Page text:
The other thing I cursed was not putting my swimsuit in my backpack so I could change and jump in the water while I was still sweaty and sandy and nasty. Oh, and I cursed that it's a mile walk to the beach, and I was carrying probably 30 lbs. on my back, and then after the workout I had to walk the mile back, grab my husband, change into a swimsuit, walk another mile there so I could go into the water, and then walk another mile back when we were done, oh and we played some Scatch at the edge of the water, too (that beach toy that's like playing catch but with a Velcro baseball and Velcro mitts). We got home, I showered, ate some lunch, cleaned some dishes, sat down to read... and passed out.
I never realized how much "The Primal Blueprint" was an all-around life-makeover instead of a diet. I read "The Paleo Diet" and figured I had it covered. I didn't realize this book covered a lot more. The author makes a comment that speaks to my own problem: if you find that you have a lot of energy from working out less and eating healthfully, don't work out more, make your workouts harder.
Okay, make my sprints harder, make bodyweight training more intense with more reps, less rest, stuff like that, I get it. But then he also relayed a personal story from his days after he retired from professional running. He became a personal trainer and did his workouts with his clients, and they're not professional athletes. So he would run with them, but his heart rate would barely break 100; he would bike with them and swear that if they went any slower they would tip over; he never had time for a workout, so he did sprints in his 20 minutes between clients; and lo and behold, when he started doing triathlons for funsies, he ended up placing fourth in the Ironman. Okay, maybe he has some genetic freak-ism going on there, too, but his point is make the long cardio slow and easy and make the sprints really hard.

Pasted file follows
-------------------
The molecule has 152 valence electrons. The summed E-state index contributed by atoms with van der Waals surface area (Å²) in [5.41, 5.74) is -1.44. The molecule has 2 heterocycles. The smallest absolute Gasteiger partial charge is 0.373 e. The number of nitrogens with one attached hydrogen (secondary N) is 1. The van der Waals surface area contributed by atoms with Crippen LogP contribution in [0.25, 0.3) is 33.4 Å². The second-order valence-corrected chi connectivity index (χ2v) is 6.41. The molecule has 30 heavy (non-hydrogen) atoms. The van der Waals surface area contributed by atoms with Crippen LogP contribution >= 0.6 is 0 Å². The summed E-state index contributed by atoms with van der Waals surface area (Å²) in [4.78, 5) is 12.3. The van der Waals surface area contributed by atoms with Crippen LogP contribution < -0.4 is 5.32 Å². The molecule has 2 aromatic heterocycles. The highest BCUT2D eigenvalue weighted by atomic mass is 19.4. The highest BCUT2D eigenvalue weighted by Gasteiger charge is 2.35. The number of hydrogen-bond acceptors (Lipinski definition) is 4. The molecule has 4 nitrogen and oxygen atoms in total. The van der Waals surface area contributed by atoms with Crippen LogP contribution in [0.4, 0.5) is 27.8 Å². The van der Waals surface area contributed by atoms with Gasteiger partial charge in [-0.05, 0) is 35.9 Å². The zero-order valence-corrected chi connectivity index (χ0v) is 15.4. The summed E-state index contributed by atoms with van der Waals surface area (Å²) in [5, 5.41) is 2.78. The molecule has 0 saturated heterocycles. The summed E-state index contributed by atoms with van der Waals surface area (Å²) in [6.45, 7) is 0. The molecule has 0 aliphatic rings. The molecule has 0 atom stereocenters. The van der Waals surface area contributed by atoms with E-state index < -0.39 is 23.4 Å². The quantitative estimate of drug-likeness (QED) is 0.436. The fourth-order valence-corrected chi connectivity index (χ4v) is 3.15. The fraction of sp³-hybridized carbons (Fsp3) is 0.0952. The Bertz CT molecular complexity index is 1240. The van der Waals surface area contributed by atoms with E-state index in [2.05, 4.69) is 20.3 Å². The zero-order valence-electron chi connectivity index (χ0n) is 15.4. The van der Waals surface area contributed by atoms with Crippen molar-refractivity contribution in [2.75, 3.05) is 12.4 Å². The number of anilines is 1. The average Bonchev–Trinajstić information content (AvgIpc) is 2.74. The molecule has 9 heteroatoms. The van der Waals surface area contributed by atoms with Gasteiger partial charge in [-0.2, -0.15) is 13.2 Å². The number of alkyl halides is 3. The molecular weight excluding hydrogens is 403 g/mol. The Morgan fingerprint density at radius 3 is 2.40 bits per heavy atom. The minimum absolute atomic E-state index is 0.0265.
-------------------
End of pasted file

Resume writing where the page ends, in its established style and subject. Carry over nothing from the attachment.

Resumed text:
My husband and I have been running in the mornings, and he's always bummed about how he's so slow -- basically, I can keep pace with him easily, which means both I've gotten better and he's gotten slower. I said, maybe, since we're working our way up to a lot of running, albeit slowly, we shouldn't worry about speed on every single run every day, only on sprinting days. He seemed okay with that. That also gives me permission to keep my bike rides to work more leisurely, which I've been doing intentionally even though I kept thinking I was being lazy. Nope, I just have to make sure that when I do have a tough workout, I push myself.
I have nothing to really gain or lose from this experiment because I've decided to accept the five pounds I've gained (I think they're still there...) as a necessary part of increased athletic performance. If, by eating less meat because I'm only buying from local farmers and working out more sporadically so I can put all-out effort into the big ones, I end up losing it, great! If I don't lose it but get faster and stronger, well, great too! I get crabby when I get hungry, and I don't like being crabby! So here we go.
Oh, and a shout-out for my eat-less-meat-atarianism. On Friday, hubby announced that we only had one egg left; unfortunately, the farm I bought them only runs their stand on Thursdays from 3-6. So I went to try out another farm just down the street since that farm sold poultry, and they had these things called pullet eggs. I asked the teenage girl who was cheerfully helping me figure out which freezers carried what meats what on earth was a pullet egg (as in, why was it $2 a dozen as opposed to $4.50 a dozen -- $0.50 more expensive than my other farmer), and she said that when young hens first start laying eggs, they lay little eggs. They don't get bigger until they're more mature. Hmmm... well, smaller eggs, but cheaper than the commissary anyway... I'll take it! So now we have plenty of eggs. I'll just have to do my research and see if pullet eggs are available for the whole season or if by the end of the summer, the hens will be laying big, expensive eggs. We will see...